Practice Makes Perfect…




The 10 year progress charts many Japanese artists have lately taken to creating demonstrate perfectly the adage that “practice makes perfect” – and provide more than a little encouragement for aspiring artists to hang in there and keep practicing, as mastery may be as much a matter of perseverance as of talent:


Some of the artists featured clearly started their charts at a high level of skill, but even here modest improvements are evident, along with some quite interesting changes in style.

Others have risen from crude doodlers to popular artists in the same period, though elsewhere certain notable cautionary tales abound as well.

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    Avatar of i like pandas
    Comment by i like pandas
    09:29 10/01/2011 # ! Quality (+1.0)

    For those budding artists out there losing hope, don't forget that the most of those progress charts are actually very slow and not representative at all most artists.

    If you actually study anatomy and draw from life, you'll be just as good, and likely better, than 90% of the above artists in much less than half that time.

    The key is to draw from life before you venture into any sort of stylization territory. By building the foundation of proper anatomy, your future art will look great and not end up on Sankaku Complex in a "QUALITY" ART post.

    And persistence of course! :)

    Comment by Anonymous
    03:09 11/01/2011 # ! Neutral (0)

    That only works if you're truly motivated into drawing lifelike anatomycal art. If not then your motivation will run out extremely fast.

    You could even say a big part of why these artists became so good is because of the artists they admired. Wether the path to anatomycal perfection is more bumpy if you go by that road, if it's the one that you truly love, it's the one that will drive you the furthest.

    Comment by Anonymous
    08:43 07/08/2011 # ! Neutral (0)

    Actually, drawing any kind of human or animal figures, realistic or not, kowing the anatomy helps you to understand how the bones and tendons go along with hand gestures, facial expressions, etc... And thus enable you to make your own style while still look "good".

    Seriously, studying anatomy doesn't mean you have to become a doctor, just buy a simple anatomy book, read it and practice. You'll soon see the difference in your drawings.

    Avatar of makkun
    Comment by makkun
    11:40 10/01/2011 # ! Neutral (0)

    Thank you. You just motivate me.

    Comment by Anonymous

    Herp a derp, says the retard who surely can't even draw. Go fuck off and pretend to know what you're talking about elsewhere.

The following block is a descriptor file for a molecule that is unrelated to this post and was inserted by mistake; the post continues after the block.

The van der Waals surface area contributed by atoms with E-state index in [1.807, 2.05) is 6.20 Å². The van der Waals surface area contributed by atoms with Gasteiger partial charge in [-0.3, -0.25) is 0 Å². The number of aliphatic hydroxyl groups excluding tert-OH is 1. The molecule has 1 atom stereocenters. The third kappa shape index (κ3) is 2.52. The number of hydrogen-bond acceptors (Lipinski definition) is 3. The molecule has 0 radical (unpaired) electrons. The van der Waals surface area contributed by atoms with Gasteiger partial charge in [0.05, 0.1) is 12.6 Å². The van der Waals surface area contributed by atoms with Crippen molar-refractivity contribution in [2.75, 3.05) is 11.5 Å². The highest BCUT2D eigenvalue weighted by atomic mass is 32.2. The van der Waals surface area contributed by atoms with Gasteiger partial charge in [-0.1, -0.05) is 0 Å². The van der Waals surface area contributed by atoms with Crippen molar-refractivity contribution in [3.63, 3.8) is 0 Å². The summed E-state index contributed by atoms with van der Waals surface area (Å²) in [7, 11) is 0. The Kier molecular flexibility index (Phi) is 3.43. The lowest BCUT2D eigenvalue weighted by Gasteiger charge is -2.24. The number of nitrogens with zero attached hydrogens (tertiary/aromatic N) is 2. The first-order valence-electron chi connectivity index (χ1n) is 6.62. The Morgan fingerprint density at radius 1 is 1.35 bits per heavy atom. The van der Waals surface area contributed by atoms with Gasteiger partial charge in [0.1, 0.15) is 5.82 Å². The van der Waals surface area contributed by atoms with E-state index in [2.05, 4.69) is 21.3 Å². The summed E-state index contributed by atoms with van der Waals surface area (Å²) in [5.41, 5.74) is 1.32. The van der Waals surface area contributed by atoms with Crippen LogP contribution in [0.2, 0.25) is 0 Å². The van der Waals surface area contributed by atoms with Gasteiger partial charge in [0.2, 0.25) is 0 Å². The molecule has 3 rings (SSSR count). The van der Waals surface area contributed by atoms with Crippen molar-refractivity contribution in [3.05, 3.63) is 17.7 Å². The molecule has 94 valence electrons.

Avatar of multiverse
    Comment by multiverse
    09:13 10/01/2011 # ! Quality (+1.0)

    My drawings like a crap right now, but seeing this motivates me :3

    Avatar of Bear
    Comment by Bear
    09:18 10/01/2011 # ! Quality (+1.0)

    Then you have to practice about 10 years.

    Comment by Anonymous
    09:50 10/01/2011 # ! Quality (+1.0)

    look at pic 49...he was good from the start lol
    and rofl at pic 11

    Avatar of Yoshii-kun
    Comment by Yoshii-kun
    13:06 10/01/2011 # ! Quality (+1.0)

    Real effort.
    This is a nice change indeed.

    Comment by Anonymous
    11:23 10/01/2011 # ! Neutral (+0.4)

    A decade of my life... thats a quite a sacrifice.

    Comment by Anonymous
    04:08 11/01/2011 # ! Neutral (+0.4)

    No. 51 Evolution of Kemomimi

    Comment by Anonymous
    22:36 10/01/2011 # ! Neutral (+0.4)

    Just like watching a caterpillar morphing into a beautiful butterfly... and fap fapf fap fap :P

    Comment by Anonymous
    17:24 10/01/2011 # ! Neutral (+0.2)

    From trash to quality work. Hardwork really pays off. It feels better after seeing this.

    Avatar of DearTraveler
    Comment by DearTraveler
    04:51 12/01/2011 # ! Neutral (+0.2)


    Avatar of Heigen
    Comment by Heigen
    17:14 10/01/2011 # ! Neutral (+0.2)

    If I end up with no work after studies I think I might pick up drawing. :O

    Avatar of Cestralisk
    Comment by Cestralisk
    12:15 10/01/2011 # ! Neutral (+0.2)

    I imagine a lot of those artists had other responsibilities to take care of…unless they are NEETs or Hikikomori. If you dedicate a good portion of each day to learning how to draw then just replace the 10 years with 10 months.

    Avatar of tyciol
    Comment by tyciol
    20:25 10/01/2011 # ! Neutral (+0.2)

    Yeah it GMH

    Comment by Anonymous
    12:12 10/01/2011 # ! Neutral (+0.2)

    Those who just watched the Ah(Oh) My Goddess anime from 2005 or later should look at volume one of the manga. Has more of an impact for me compared to these images. It'd be interesting if Oda gets a bump like this, but I'll gladly ignore it since it'll probably ruin his work pace. Toriyama is sort of like Nishimata, but it hardly matters if you're printing moola.